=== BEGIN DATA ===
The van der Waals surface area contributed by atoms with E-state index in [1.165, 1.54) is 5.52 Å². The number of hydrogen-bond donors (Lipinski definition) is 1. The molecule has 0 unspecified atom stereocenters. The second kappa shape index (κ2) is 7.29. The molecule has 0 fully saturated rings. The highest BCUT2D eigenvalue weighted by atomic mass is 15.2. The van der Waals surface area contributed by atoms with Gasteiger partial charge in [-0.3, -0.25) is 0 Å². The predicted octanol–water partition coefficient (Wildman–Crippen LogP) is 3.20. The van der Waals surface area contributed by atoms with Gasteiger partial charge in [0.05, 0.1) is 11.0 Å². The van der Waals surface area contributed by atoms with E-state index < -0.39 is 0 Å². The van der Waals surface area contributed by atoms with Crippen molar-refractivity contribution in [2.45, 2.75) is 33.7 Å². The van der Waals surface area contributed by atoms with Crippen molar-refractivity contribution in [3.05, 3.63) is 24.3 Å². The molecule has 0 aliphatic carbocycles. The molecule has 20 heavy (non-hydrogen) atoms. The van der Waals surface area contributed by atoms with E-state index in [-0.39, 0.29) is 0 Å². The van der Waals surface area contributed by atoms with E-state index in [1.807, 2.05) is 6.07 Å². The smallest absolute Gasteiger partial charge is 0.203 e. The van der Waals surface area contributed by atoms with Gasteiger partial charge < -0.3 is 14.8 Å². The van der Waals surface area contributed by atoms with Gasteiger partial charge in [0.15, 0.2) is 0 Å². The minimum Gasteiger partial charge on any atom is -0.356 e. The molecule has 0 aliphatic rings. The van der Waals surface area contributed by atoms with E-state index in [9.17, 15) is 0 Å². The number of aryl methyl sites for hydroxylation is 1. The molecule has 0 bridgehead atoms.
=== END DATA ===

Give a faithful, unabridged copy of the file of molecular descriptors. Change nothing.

The van der Waals surface area contributed by atoms with E-state index in [1.165, 1.54) is 5.52 Å². The number of hydrogen-bond donors (Lipinski definition) is 1. The molecule has 0 unspecified atom stereocenters. The second kappa shape index (κ2) is 7.29. The molecule has 0 fully saturated rings. The highest BCUT2D eigenvalue weighted by atomic mass is 15.2. The van der Waals surface area contributed by atoms with Gasteiger partial charge in [-0.3, -0.25) is 0 Å². The predicted octanol–water partition coefficient (Wildman–Crippen LogP) is 3.20. The van der Waals surface area contributed by atoms with Gasteiger partial charge in [0.05, 0.1) is 11.0 Å². The van der Waals surface area contributed by atoms with E-state index < -0.39 is 0 Å². The van der Waals surface area contributed by atoms with Crippen molar-refractivity contribution in [2.45, 2.75) is 33.7 Å². The van der Waals surface area contributed by atoms with Crippen molar-refractivity contribution in [3.05, 3.63) is 24.3 Å². The molecule has 0 aliphatic carbocycles. The molecule has 20 heavy (non-hydrogen) atoms. The van der Waals surface area contributed by atoms with E-state index in [-0.39, 0.29) is 0 Å². The van der Waals surface area contributed by atoms with E-state index in [1.807, 2.05) is 6.07 Å². The smallest absolute Gasteiger partial charge is 0.203 e. The van der Waals surface area contributed by atoms with Gasteiger partial charge < -0.3 is 14.8 Å². The van der Waals surface area contributed by atoms with Gasteiger partial charge in [0.15, 0.2) is 0 Å². The minimum Gasteiger partial charge on any atom is -0.356 e. The molecule has 0 aliphatic rings. The van der Waals surface area contributed by atoms with E-state index in [9.17, 15) is 0 Å². The number of aryl methyl sites for hydroxylation is 1. The molecule has 0 bridgehead atoms.